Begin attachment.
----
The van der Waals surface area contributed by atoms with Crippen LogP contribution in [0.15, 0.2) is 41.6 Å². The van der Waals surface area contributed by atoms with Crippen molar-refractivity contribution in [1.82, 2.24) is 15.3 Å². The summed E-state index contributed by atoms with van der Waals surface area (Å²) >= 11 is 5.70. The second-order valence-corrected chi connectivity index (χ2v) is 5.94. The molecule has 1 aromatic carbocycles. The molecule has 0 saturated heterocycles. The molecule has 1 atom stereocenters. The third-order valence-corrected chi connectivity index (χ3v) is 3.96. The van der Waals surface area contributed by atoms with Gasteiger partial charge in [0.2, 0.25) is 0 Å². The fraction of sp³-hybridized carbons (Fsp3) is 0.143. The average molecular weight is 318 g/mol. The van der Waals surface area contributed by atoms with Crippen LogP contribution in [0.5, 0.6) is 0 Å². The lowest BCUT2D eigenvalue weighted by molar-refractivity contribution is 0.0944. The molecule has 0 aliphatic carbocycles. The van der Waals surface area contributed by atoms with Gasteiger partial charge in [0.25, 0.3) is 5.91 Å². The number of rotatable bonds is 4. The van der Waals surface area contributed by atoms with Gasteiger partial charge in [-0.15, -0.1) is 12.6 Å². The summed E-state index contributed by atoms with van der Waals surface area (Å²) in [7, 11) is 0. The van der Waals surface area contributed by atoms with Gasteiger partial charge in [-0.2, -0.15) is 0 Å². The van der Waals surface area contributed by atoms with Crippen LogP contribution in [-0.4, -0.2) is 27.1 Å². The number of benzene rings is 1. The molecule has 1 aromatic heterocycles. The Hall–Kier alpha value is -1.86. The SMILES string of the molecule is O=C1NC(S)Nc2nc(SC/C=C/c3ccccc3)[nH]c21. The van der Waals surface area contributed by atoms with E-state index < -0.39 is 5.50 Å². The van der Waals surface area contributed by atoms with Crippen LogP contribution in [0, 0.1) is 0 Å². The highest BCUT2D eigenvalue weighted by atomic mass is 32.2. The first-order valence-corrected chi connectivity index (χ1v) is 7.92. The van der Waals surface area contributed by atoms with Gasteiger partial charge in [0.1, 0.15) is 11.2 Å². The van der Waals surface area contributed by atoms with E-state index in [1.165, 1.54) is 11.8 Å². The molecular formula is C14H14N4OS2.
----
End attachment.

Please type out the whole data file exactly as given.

The van der Waals surface area contributed by atoms with Crippen LogP contribution in [0.15, 0.2) is 41.6 Å². The van der Waals surface area contributed by atoms with Crippen molar-refractivity contribution in [1.82, 2.24) is 15.3 Å². The summed E-state index contributed by atoms with van der Waals surface area (Å²) >= 11 is 5.70. The second-order valence-corrected chi connectivity index (χ2v) is 5.94. The molecule has 1 aromatic carbocycles. The molecule has 0 saturated heterocycles. The molecule has 1 atom stereocenters. The third-order valence-corrected chi connectivity index (χ3v) is 3.96. The van der Waals surface area contributed by atoms with Gasteiger partial charge in [0.2, 0.25) is 0 Å². The fraction of sp³-hybridized carbons (Fsp3) is 0.143. The average molecular weight is 318 g/mol. The van der Waals surface area contributed by atoms with Crippen LogP contribution in [0.5, 0.6) is 0 Å². The lowest BCUT2D eigenvalue weighted by molar-refractivity contribution is 0.0944. The molecule has 0 aliphatic carbocycles. The van der Waals surface area contributed by atoms with Gasteiger partial charge in [0.25, 0.3) is 5.91 Å². The number of rotatable bonds is 4. The van der Waals surface area contributed by atoms with Gasteiger partial charge in [-0.15, -0.1) is 12.6 Å². The summed E-state index contributed by atoms with van der Waals surface area (Å²) in [7, 11) is 0. The van der Waals surface area contributed by atoms with Gasteiger partial charge in [-0.2, -0.15) is 0 Å². The van der Waals surface area contributed by atoms with Crippen LogP contribution in [-0.4, -0.2) is 27.1 Å². The number of benzene rings is 1. The molecule has 1 aromatic heterocycles. The Hall–Kier alpha value is -1.86. The SMILES string of the molecule is O=C1NC(S)Nc2nc(SC/C=C/c3ccccc3)[nH]c21. The van der Waals surface area contributed by atoms with E-state index < -0.39 is 5.50 Å². The van der Waals surface area contributed by atoms with Crippen LogP contribution in [0, 0.1) is 0 Å². The highest BCUT2D eigenvalue weighted by atomic mass is 32.2. The first-order valence-corrected chi connectivity index (χ1v) is 7.92. The van der Waals surface area contributed by atoms with Gasteiger partial charge in [0.1, 0.15) is 11.2 Å². The van der Waals surface area contributed by atoms with E-state index in [1.165, 1.54) is 11.8 Å². The molecular formula is C14H14N4OS2.